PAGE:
The most conventional PE material is LiCoO2 (LCO) [?]. Its crystalline structure is categorized into α-NaFeO2 type layered rock-salt structure, where Li and Co atoms occupy the octahedral sites in the face centered cubic (FCC) lattice of oxygen atoms. The name of “layered” derives from the layer-by-layer cation ordering of [111] direction in the cubic lattice, which reduces the space symmetry from cubic to hexagonal. Consequently, the structure of LiCoO2 is understood as a layered compound, where Li occupies the interlayer gallery inbetween CoO2 sheets (see the figure). LiNiO2 belongs to this family of electrode, and various related electrodes were reported, e.g., LiNi1/2Mn1/2O2 [?] and LiNi1/3Mn1/3Co1/3O2[?]. In these modified materials, the available amount of Li in the layered structure was significantly improved, whereas only 0.6Li can be extracted from LCO with keeping the good electrode charge and discharge cycle life, i.e., cyclability.

LiMn2O4 (LMO) and LiFePO4 (LFP) are also important materials, which were reported from the same group of LCO [?]. LMO has the normal spinel structure, where Li and Mn occupy the tetrahedral and octahedral sites in the oxygen FCC framework, respectively. The cyclability of LMO is known to be relatively low because the Jahn-Teller Mn3+ ion is unstable in the crystalline and dissolves into the electrolyte during the cycling. Thus, the partial exchange of Mn with the other transition element of Cr, Ni etc., was conducted in order to keep the valence state of Mn to IV, which effectively improved the cyclability and potential of the spinel-type electrode[?].Today it is known as high-voltage electrode materials.Both in LCO and MCO, only the half of the possible valence change of the transition metals is used for the charge compensation accompanied with lithiation/delithiation, because of low availability of the amount of Li atoms in the layered rock-salt structure and high atomic ration of Mn/Li in the spinel electrode, respectively. Thus, the structure of LiFePO4, which was also reported by Goodenough’s group [?], is understood as follows; the half of the transition metal in the composition of LiCoO2, is exchanged by phosphorous in order to enhance the structural stability and the electrode potential, which is called ordered-olivine structure and categorized to polyanion compounds. In recent years, LFP is one of the most promising electrodes thanks to high thermal stability, low cost and relatively high capacity. Furthermore, LFP is a favorable model material for the analyses of the electrochemically-driven structural phase transition
[?] owing to its simple two-phase reaction behavior between the wide Li composition. Since the phase transition of LFP causes the considerable volume change about 5%-8%, the effects of the strain energy on the electrochemical capabilities of the electrode have been intensively studied with the phase-field micromechanical simulation [?] and the in-situ simultaneous XRD and XAFS measurement [?] by our group.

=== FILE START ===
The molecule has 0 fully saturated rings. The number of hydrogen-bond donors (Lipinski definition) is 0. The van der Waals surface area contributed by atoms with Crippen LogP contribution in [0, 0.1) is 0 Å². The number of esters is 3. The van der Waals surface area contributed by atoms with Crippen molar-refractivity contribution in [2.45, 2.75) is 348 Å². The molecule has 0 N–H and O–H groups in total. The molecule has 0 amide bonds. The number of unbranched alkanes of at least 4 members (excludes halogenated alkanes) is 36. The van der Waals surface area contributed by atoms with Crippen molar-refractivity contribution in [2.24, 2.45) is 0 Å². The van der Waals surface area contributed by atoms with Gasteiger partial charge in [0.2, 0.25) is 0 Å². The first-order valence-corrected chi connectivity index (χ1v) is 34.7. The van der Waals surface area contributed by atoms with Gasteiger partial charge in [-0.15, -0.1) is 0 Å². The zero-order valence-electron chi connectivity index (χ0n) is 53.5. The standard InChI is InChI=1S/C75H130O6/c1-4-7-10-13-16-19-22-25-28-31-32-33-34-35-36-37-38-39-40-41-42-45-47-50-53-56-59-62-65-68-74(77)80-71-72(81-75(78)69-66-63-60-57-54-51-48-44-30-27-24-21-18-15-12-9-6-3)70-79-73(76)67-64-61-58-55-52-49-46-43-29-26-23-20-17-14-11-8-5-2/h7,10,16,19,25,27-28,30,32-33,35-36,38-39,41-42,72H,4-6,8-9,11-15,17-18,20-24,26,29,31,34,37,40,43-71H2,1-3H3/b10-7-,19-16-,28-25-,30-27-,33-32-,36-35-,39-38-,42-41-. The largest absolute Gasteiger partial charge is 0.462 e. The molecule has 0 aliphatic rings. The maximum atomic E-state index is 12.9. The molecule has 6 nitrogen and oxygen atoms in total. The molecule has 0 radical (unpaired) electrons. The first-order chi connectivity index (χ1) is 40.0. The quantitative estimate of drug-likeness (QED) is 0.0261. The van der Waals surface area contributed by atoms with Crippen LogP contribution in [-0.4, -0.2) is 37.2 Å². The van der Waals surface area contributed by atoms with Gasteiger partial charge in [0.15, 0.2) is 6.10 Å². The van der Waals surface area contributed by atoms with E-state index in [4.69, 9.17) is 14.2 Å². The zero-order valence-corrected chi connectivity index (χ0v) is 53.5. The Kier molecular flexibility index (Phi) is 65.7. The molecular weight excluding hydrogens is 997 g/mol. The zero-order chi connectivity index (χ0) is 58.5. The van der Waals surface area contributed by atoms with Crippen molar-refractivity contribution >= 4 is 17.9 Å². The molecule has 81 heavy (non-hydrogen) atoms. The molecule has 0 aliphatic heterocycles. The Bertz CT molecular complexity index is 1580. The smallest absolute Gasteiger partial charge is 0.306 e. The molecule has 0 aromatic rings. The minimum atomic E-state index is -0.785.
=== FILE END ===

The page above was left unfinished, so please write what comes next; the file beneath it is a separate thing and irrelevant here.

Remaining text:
As the further developed electrode materials based on polyanionic LFP, high capacity electrodes such as Li2FeSiO4 [?], Li2FePO4F [?], Li2MP2O7 (M = Fe, Mn) [?] and Li4NiTeO6 [?] were reported, where two Li reaction are available and would contribute to the significant improvement of the energy density of the battery. On the other hand, the electrode of the layered rock-salt structure was also developed to be Li-rich layered electrode material, in which LiMO2 ( M = Mn, Co, Ni ) is stabilized by adding electrochemically inactive Li2MnO3 and shows the capacity of > 200 mAh g-1 by the almost one Li extraction from the structure[?], while the conventional LiMO2 is unstabilized by only 0.6~0.7 Li extraction. As described above, Li2MnO3 is electrochemically inactive because the valence state of Mn in this materials is Mn4+ and further oxidation by the electrochemical delithiation is generally difficult; however, substitution of Mn atom by other transition metal in forth-period element such as Ru, Mo opens a new way to utilize these Li-rich layered electrodes [?]. Furthermore, the redox reaction of oxygen is found to be available in this family of electrodes, which was demonstrated by substituting Sn in Li2RuO3 [?], whereas the importance of the redox contribution of oxygen has been pointed out from the ab initio calculations[?]. Ab initio calculations also greatly contributes to the material design for the electrodes of LIBs [?].

The cation mixing is also very common phenomena in the above electrode materials as well as LNO, which affects diffusion and electrode potential, phase transition, electric and magnetic properties, and eventually the whole electrode properties.Furthermore, the cation mixing is driven by the repetitive cycling, which degrades the energy density of the electrode in the long-term perspective. In some cases, some complex electrode materials have plural sites for a certain transition metal, where the electronic/local structural changes accompanied by lithiation/delithiation would be different each other. Thus, the demonstration of the site-selective analyses by the DAFS method in LNO is of great importance to show how to understand the relationship between the cation-mixing and the electrochemical properties in the electrode materials for LIBs.